Toilet paper

Even toilet paper rolls can be repurposed for the holidays.

Another year, another set of holiday gifts to be given — and that means a lot of waste. To be a bit more exact, Americans produce 25% more waste from Thanksgiving to New Year’s than the rest of the year. That’s 25 million tons of extra garbage headed toward the landfill.

Much of that waste takes the form of wrapping paper, which we spend over $12 billion on. The majority of that paper can't be recycled. Anything with glitter can’t be used, and the glitter itself often ends up in the ocean. Taped items are also off the list. Plastic is mixed into the paper at times, and the paper itself is a bit too thin to break down into fibers.

In addition, the heavy ink used in wrapping paper makes it a poor choice for recycling. But, hey, you don’t need to break the bank (or our ecosystems) buying wrapping paper this year. You’ve probably already got a lot of potential wrapping mediums in your home; I know I did. I looked around the odds-and-ends of my home and tried out some popular alternative wrap methods for myself.

The other type of TP-ing

Almost everyone uses toilet paper, unless you're a fancy person who prefers a bidet or wet wipes. The leftover rolls are the perfect size to hold small trinket gifts like candies or rings. Just place your gift inside, fold both ends over and put on your decorating-idea hat.

Fabric or construction paper all make good options to circle round the roll. Add a sprig of pine or a bow and — voila! — you're ready for the holidays. As someone lacking talent in both arts and crafts, I was happy with how easy this was (and how hard it was to mess up).

Potatoes: not just for eating

Potatoes can make stamps

You can use potatoes to make decorative stamps.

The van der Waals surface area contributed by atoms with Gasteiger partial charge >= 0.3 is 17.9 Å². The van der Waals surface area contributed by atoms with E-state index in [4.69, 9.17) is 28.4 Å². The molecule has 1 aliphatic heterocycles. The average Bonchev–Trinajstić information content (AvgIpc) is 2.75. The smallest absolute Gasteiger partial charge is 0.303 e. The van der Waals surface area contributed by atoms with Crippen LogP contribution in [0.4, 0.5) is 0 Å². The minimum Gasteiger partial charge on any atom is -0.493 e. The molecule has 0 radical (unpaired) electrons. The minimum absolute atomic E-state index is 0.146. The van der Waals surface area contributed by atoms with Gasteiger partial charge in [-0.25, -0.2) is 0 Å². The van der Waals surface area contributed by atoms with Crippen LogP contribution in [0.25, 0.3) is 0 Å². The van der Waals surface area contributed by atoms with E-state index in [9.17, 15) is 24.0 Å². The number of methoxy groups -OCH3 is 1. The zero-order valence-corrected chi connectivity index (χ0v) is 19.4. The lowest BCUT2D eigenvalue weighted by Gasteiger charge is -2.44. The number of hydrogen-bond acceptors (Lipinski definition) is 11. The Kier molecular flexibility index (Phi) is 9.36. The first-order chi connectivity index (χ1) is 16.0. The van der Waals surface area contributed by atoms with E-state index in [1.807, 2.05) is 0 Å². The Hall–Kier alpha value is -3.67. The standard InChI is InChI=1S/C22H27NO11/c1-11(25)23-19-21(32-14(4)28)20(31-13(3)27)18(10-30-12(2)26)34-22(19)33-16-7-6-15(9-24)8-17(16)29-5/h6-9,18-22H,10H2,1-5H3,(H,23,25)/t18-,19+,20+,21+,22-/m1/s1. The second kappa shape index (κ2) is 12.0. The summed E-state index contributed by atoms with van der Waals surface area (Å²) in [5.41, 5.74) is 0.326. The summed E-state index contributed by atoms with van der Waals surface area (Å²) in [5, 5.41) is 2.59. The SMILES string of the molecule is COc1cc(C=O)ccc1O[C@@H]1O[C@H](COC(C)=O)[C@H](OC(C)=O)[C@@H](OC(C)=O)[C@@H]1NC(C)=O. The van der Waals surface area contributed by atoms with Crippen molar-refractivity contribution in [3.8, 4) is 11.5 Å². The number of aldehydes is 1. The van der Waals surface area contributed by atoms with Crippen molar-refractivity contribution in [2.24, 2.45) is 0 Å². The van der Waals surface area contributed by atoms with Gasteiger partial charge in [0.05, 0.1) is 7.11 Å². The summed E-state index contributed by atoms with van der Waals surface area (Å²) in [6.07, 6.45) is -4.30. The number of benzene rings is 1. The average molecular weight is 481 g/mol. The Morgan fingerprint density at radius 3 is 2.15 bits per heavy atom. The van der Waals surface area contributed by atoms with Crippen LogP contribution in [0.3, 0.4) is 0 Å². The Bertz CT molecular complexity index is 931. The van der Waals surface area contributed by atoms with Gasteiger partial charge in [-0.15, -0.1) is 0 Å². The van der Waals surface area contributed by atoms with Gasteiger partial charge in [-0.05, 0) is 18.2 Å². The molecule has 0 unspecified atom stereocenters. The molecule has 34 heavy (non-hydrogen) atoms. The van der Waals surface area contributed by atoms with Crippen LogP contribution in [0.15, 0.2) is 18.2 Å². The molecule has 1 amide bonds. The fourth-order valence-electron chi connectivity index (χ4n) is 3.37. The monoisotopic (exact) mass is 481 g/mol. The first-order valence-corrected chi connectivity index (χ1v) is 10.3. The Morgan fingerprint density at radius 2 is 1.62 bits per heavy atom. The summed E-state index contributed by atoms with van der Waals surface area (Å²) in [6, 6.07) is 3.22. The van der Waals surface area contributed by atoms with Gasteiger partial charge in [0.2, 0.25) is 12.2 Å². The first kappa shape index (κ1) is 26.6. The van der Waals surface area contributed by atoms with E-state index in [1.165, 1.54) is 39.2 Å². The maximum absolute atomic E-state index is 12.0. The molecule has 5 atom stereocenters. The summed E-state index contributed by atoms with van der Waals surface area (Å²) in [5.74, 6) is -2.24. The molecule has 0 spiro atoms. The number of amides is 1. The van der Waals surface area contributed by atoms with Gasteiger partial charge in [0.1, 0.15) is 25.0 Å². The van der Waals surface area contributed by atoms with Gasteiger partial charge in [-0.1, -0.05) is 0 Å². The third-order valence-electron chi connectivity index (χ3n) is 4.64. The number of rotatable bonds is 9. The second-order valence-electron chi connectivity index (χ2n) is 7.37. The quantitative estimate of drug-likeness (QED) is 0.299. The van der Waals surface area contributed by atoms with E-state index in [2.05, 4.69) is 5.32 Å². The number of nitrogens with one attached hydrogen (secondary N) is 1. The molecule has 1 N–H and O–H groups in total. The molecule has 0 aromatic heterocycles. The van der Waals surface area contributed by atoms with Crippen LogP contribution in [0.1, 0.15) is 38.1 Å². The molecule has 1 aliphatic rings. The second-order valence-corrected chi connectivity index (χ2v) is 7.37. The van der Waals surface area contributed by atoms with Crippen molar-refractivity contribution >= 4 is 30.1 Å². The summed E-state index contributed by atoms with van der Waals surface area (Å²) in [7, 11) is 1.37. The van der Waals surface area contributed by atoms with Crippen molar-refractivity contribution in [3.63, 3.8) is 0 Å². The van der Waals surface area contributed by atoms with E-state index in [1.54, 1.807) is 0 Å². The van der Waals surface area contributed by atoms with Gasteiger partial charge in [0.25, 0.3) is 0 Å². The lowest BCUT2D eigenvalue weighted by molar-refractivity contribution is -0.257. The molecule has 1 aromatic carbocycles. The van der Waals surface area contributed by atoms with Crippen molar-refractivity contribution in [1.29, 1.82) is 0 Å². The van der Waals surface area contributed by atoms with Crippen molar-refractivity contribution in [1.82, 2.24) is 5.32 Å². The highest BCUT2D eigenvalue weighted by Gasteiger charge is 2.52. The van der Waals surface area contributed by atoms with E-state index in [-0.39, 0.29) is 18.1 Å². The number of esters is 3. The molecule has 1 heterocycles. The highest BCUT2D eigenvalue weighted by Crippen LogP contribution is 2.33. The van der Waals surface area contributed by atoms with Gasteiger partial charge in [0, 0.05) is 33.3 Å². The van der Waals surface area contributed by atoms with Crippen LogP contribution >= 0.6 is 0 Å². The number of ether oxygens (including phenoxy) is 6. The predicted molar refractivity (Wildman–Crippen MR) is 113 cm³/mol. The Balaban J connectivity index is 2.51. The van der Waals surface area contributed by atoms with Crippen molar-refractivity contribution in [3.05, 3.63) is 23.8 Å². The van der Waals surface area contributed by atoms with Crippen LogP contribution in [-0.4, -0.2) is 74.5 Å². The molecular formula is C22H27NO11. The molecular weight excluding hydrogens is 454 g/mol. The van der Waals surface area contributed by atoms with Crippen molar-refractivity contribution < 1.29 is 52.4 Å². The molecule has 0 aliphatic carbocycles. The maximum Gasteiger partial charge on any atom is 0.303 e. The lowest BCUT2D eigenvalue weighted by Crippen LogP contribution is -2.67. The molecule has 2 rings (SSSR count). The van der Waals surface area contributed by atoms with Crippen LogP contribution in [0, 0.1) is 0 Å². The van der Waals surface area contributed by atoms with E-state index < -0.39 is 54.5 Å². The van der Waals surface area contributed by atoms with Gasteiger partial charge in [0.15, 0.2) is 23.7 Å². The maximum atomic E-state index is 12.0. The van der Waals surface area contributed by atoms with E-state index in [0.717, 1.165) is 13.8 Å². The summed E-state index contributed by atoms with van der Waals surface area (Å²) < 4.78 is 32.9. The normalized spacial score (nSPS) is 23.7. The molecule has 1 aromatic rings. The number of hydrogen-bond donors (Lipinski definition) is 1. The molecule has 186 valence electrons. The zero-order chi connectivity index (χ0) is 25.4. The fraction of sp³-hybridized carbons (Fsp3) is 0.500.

One of the oddest tips I saw was to use potatoes as makeshift stamps. Simply cut open an extra potato you have lying around, trace the stamp you want and cut away the excess. Pour some paint, dip your potato and create a lovely design.

This works especially well with brown paper wrapping, which is recyclable, to create a cute and sustainable gift wrap. I surprised myself with the quality of my potato-carving skills. If journalism doesn't work out, I may just switch to the competitive food-carving circuit.

Extra! Extra!

Got any extra magazines lying around? There are some easy tutorials online that'll help you transform them into beautiful bows with just a pair of scissors, a tape measure, a stapler and some tape.

This took a bit longer to accomplish, but I think the results are quite nice. Considering how many magazines I have lying around the house, I could probably continue making my own bows for the rest of my life.

Bows

Bows can be made by up-cycling magazine pages.

This is fabriffic!

Furoshiki

The Japanese art of furoshiki uses fabric squares to wrap items.

A lot of the suggestions I saw were to re-purpose fabric or scarfs as gift wrap using the Japanese art of furoshiki, which began as a way for someone to wrap up everything they needed for the public baths in one easy container.

While I'd prefer to do this with a more colorful holiday scarf (alas, my wardrobe only comes in black), this method was simple and easy to get the hang of.

Color me surprised

Continuing with the trend of brown paper, this wrap suits children's presents perfectly. Simply attach some crayons to the outside and let your kids decorate their presents themselves. Life is easier when you outsource work, after all.

I also attempted to add some hand-lettering touches, as that's also a great way to up the aesthetic of a plainer gift wrap. While I'm not too happy with the result, I attribute it more to my artistic inability than anything else.

Crayons

Attach crayons to paper-wrapped presents to let kids decorate their own gifts.

Cut the tapes

The biggest thing to remember going into an eco-friendly holiday season? Do your research. Make sure you know your city's recycling policies, and keep an eye out for items that may seem recyclable, but aren't. Washi tape, which is fiber-based, serves as a cute substitution for traditional tape, which can't be recycled.

No matter your skill level, there's sure to be something you can do to incorporate friendlier, safer practices into your holiday gift-giving this year.

present

Here's to a happy Earth this holiday season.

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Digital Editor

I'm both a contributing writer and digital editor for Vox. I'm currently in my last year of school studying journalism and English. My passions are books, music and puppies.

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